Can employers have rules on personal relationships at work? Is it harassment for a worker to ask a colleague out on a date? Is it ever appropriate for a line manager to interfere in an employee’s love life? With Valentine’s Day approaching, we look at potential problems with workplace romances.
With so many people meeting their life partners in the workplace what can be done to ensure protection from harassment and inappropriate conduct.
Many employers will be fine with two colleagues having a relationship as long as their conduct does not affect their work. They may introduce a ‘Relationship Policy’. A typical policy will allow relationships between colleagues as long as they do not negatively influence the employees’ conduct in the workplace. The employer could require the couple to inform a manager when a relationship is initiated.
Relationships between individuals where one has managerial authority over the other are likely to be frowned upon. The policy could reserve the right when there is a conflict of interest to transfer one or both employees to another department or to change their reporting lines. This should be done only following consultation with both.
Employers can use the policy to define “inappropriate conduct” that could lead to disciplinary action. A broad ban could be included in the policy on “intimate behaviour” during work time, for example kissing, touching or holding hands. The employer can also require employees in a relationship to keep communications in the workplace professional, particularly electronic communications. A couple working together might use their work email or some other form of internal communication to send each other inappropriate messages, they should be reminded that such communications may be monitored or intercepted by their employer for legitimate reasons.
As with any workplace policy, the rules should be applied consistently to everyone, including senior managers. While senior staff should be setting an example, it is also important that they do not abuse their power, for example, by initiating relationships with junior staff over whom they may hold sway. The rules should be applied whatever the couple’s protected characteristics. For example, the rules should not be applied more strictly to a same-sex couple than they are to a heterosexual couple. This would be a clear-cut case of direct sexual orientation discrimination.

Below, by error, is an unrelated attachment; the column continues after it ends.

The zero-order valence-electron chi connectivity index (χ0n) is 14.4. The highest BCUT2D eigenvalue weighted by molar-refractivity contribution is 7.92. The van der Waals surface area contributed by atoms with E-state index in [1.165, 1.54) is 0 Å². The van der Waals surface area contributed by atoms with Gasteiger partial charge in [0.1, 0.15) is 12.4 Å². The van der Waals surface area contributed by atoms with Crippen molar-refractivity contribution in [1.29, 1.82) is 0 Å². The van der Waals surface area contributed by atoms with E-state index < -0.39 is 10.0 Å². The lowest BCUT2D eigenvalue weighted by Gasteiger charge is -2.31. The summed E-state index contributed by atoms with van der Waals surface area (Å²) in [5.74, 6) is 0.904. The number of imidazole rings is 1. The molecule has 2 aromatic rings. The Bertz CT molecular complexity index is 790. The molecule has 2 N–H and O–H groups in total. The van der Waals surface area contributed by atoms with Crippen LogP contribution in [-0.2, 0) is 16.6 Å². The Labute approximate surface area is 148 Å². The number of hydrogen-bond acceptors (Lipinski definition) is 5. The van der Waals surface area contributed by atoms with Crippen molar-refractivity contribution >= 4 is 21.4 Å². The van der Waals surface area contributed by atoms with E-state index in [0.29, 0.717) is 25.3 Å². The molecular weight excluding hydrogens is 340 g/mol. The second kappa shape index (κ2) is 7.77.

Some employers may want to have a blanket ban on any form of personal relationship between work colleagues. However, this is likely to be both unrealistic and a breach of the Human Rights Act. The only thing a complete ban will achieve is to drive the relationship underground, discouraging employees from being open with their employer. Human rights principles will not generally stretch to allow employers to place wholesale restrictions on relationships between two consenting adults.
Employees with romantic feelings towards a colleague may worry whether or not it is sexual harassment to ask them out. As with many employment law questions, the answer is “it depends”. An employment tribunal deciding a sexual harassment claim will look at the context.
There is unlikely to be sexual harassment if an employee simply fancies a colleague at the same level and asks him or her out.
Even if the colleague does not feel the same way and says no, as long as the employee does not persist and accepts the rejection with good grace, a sexual harassment allegation would probably not stick. However, an employee could have a valid claim for sexual harassment if a colleague persists even though the employee has made their feelings clear. Sexual harassment could also occur if someone uses a position of power to make sexual advances. For example, a manager asking a junior employee out in return for a promotion or pay rise will be committing direct sex discrimination and sexual harassment.
As with many situations involving human beings, it’s complex and difficult to cover all angles and no policy will cover every eventuality but it’s better for employers to have a policy than not. If you have concerns about sexual harassment in the workplace or your business needs a ‘Relationship Policy’ contact EL4U we can help.
Extracts from an article originally published by Expert HR Published date 10 February 2017 Publisher RBI Source: Personnel Today